Off-payroll working rules (IR35) for production companies
After a year-long COVID-19 delay, off-payroll working (IR35) reforms will come into effect from 6th April 2021. Under the rules, the responsibility of establishing the tax status of contractors now sits with the end client i.e. the production company or production. The rules might see some individuals who have historically been paid through a personal service or loan out company now subject to PAYE.
Here we are sharing some IR35 essentials production companies, production office and accounts teams might need to consider.
What is IR35?
IR35 refers to the rules which establish the tax status of an individual that is working for a client through an intermediary (for example, a personal service company or loan out company). From 6th April 2021 the responsibility to assess tax status of a contractor will move to the end client, i.e. the production company or production.
If the assessment deems the worker to be employed by the company for tax purposes (by not meeting the requirements of self-employed status), the “fee payer” (the party paying the worked, limited company or other intermediary. The fee-payer will also be the organisation directly above the worker’s limited company in the labour supply chain) is required to deduct income tax and make national insurance contributions via pay as you earn (PAYE) from payments to the contractor.
If this doesn’t happen and is in breach the end client could be liable with HMRC.
Who is exempt?
There are two scenarios where the end client, i.e. the production company or production, is exempt from assessing employment status under IR35:
- For small companies the responsibility still lies with the contractor themselves. A company’s size depends on the size of the client and any parent companies. They are deemed medium or large if 2 or more of the below apply:
- Annual Turnover of more than £10.2m
- Balance Sheet Total of more than £5.1m
- More than 50 employees
2. Employment agencies or umbrella companies where the Contractor is already subject to PAYE and NIC.
How can production companies assess if someone is self-employed?
HMRC provides guidelines around whether someone is probably self-employed and shouldn’t be paid through PAYE if MOST of the following are true:
- They’re in business for themselves, are responsible for the success or failure of their business and can make a loss or a profit;
- They can decide what work they do and when, where or how to do it;
- They can hire someone else to do the work;
- They’re responsible for fixing any unsatisfactory work in their own time;
- Their employer agrees a fixed price for their work — it doesn’t depend on how long the job takes to finish;
- They use their own money to buy business assets, cover running costs, and provide tools and equipment for their work; and
- They can work for more than one client
There are a number of ways in which IR35 assessment tests can take place:
- Referencing against the Self employed roles — HMRC formerly “Appendix 1” list
- Lorimer letter / LP10
- HMRC’s Check Employment Status for Tax (‘CEST’) Online Tool
- Bespoke Assessment (through a specific tax determination tool)
If an employee is PAYE, and there’s no question of them asking to work through a loan out company a status determination statement is not required.
When does the assessment need to happen?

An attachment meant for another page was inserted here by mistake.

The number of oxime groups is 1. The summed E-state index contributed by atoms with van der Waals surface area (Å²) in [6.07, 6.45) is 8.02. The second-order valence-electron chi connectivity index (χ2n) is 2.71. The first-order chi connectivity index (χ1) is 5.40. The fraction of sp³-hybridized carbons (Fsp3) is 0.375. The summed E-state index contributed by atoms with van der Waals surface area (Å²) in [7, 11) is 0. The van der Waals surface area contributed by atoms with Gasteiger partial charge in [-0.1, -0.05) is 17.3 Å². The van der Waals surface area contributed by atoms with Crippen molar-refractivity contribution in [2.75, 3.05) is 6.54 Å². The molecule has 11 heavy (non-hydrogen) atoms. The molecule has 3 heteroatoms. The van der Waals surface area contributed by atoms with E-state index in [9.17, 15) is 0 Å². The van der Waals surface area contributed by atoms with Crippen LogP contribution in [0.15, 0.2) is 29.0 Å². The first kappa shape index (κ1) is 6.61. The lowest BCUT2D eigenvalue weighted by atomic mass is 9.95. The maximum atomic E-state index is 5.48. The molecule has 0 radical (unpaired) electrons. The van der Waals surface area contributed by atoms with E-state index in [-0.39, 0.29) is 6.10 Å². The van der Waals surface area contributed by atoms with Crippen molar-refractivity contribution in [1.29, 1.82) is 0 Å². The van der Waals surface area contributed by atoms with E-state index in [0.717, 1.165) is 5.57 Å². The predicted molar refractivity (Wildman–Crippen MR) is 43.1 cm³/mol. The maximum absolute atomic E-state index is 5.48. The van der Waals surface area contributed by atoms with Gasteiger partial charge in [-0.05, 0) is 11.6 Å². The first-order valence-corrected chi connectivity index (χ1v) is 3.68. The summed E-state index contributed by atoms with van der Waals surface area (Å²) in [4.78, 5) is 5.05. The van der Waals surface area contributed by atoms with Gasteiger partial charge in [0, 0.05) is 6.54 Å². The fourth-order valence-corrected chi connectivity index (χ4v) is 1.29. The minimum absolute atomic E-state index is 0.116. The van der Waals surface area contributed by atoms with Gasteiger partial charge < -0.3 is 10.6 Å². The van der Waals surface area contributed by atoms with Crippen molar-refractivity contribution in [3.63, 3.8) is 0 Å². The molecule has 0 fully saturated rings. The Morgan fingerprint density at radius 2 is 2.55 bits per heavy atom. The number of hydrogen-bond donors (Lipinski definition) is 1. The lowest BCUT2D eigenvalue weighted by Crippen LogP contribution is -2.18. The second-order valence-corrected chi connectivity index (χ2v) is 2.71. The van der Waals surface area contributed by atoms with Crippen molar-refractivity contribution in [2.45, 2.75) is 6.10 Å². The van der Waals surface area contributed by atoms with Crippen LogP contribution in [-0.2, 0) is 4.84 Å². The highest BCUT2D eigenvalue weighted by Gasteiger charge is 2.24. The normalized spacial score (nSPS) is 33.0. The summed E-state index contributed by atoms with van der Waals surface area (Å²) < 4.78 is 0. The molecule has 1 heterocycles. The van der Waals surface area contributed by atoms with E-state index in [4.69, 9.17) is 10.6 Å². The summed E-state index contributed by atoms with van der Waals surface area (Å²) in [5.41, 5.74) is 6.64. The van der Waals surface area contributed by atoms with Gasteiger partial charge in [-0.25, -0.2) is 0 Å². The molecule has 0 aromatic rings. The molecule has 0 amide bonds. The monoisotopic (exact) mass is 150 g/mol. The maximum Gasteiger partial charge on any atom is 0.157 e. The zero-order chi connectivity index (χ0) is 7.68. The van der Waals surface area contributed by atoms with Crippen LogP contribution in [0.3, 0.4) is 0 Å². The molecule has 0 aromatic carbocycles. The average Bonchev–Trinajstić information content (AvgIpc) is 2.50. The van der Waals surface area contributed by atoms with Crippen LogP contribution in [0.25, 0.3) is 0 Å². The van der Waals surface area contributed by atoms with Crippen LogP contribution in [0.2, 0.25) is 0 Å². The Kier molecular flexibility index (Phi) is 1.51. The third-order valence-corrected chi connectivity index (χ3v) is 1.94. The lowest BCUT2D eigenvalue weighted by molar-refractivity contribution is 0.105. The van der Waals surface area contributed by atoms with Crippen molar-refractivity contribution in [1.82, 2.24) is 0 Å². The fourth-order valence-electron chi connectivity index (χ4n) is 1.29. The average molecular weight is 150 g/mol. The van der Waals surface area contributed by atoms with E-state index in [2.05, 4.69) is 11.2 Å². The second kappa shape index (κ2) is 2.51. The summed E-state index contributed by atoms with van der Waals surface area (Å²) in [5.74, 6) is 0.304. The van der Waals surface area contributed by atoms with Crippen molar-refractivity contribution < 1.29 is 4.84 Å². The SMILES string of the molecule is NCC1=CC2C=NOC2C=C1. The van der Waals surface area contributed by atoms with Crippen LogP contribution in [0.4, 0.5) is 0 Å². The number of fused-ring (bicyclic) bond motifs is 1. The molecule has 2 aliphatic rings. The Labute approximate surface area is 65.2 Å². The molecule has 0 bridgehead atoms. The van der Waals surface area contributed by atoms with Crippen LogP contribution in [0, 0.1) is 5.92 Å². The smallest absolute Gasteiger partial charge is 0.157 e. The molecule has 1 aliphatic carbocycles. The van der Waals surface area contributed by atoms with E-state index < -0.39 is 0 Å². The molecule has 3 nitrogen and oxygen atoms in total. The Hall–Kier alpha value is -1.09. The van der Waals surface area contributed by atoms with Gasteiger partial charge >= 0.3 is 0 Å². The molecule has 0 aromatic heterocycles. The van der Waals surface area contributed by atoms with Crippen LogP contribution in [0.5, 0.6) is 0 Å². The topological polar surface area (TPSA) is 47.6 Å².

There are a few different scenarios:
- Immediately before the start of the contract once the individual is known.
- For medium or long term contracts, on a regular basis, for example every 6 months.
- And also in the event of a material change to the terms of the contract or of the individual’s circumstances.
What is a Status Determination Statement (SDS)?
A Status Determination Statement (SDS) is the documentation that must be provided to the contractor with a written determination of their tax status post assessment.
- This must be provided to the them before they start work (or before 6 April 2021 if on an existing contract)
- It has to include not only the outcome of the status determination but also the reasons for it
- If there are any agencies between client and the contractor (like an agent), then the SDS has to be provided both to the agency and the contractor
- Status determination has be repeated in order to consider whether working practices change (for example every 6 months) or whenever a new contract begins
The HMRC Employment Status Manual states that companies have an obligation to put in place a ‘client-led status disagreement process’. If the contractor challenges their status determination, a response must be given within 45 days, that either:
- Confirms the original decision (with reasons for it), or
- Provides a new Status Determination Statement, an SDS
Is there a standard SDS template to follow?
There isn’t a set template you must follow. As long as it’s got the decisions you made and the reason for that decision it’s complete. Our dealings with HMRC revealed consistency was key — the same approach across different roles and crew.
What is the end-to-end IR35 process production companies should undertake?
Once an individual is selected for the role:
- Their tax status should be assessed
- If they are to be contracted as a loan out:
- An SDS should be sent
- If there is a dispute, they’ll need to go through the assessment process again
- With an SDS sent again
- Until there is no dispute, and
- The contract can be signed
How can production companies educate the freelancers they work with?
It’s important to continue spreading accurate information as the deadline approaches so production companies and crew can approach these conversations equipped with the correct information. Bodies like Bectu are a good place to turn to for resources.
Want to learn more about IR35 for production and POP’s solution?
Join us and a film & TV tax expert for an intro to IR35, demo of POP’s solution and tax expert live Q&A.
Tuesday 27th April 2021, 11:00AM BST